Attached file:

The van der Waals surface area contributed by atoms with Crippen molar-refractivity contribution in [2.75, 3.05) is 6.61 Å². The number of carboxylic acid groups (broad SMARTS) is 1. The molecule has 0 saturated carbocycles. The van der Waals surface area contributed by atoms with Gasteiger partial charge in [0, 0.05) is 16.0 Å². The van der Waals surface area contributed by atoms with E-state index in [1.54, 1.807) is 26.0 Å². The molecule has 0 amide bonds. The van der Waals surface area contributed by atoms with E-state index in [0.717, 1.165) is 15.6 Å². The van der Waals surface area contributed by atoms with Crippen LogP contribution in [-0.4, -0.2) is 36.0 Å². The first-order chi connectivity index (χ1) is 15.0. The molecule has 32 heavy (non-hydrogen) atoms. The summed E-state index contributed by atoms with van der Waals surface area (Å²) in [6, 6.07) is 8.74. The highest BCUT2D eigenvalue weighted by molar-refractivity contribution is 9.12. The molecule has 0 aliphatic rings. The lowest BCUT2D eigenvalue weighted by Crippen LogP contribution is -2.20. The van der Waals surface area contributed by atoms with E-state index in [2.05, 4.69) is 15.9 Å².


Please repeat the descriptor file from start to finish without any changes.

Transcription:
The van der Waals surface area contributed by atoms with Crippen molar-refractivity contribution in [2.75, 3.05) is 6.61 Å². The number of carboxylic acid groups (broad SMARTS) is 1. The molecule has 0 saturated carbocycles. The van der Waals surface area contributed by atoms with Gasteiger partial charge in [0, 0.05) is 16.0 Å². The van der Waals surface area contributed by atoms with E-state index in [1.54, 1.807) is 26.0 Å². The molecule has 0 amide bonds. The van der Waals surface area contributed by atoms with E-state index in [0.717, 1.165) is 15.6 Å². The van der Waals surface area contributed by atoms with Crippen LogP contribution in [-0.4, -0.2) is 36.0 Å². The first-order chi connectivity index (χ1) is 15.0. The molecule has 32 heavy (non-hydrogen) atoms. The summed E-state index contributed by atoms with van der Waals surface area (Å²) in [6, 6.07) is 8.74. The highest BCUT2D eigenvalue weighted by molar-refractivity contribution is 9.12. The molecule has 0 aliphatic rings. The lowest BCUT2D eigenvalue weighted by Crippen LogP contribution is -2.20. The van der Waals surface area contributed by atoms with E-state index in [2.05, 4.69) is 15.9 Å².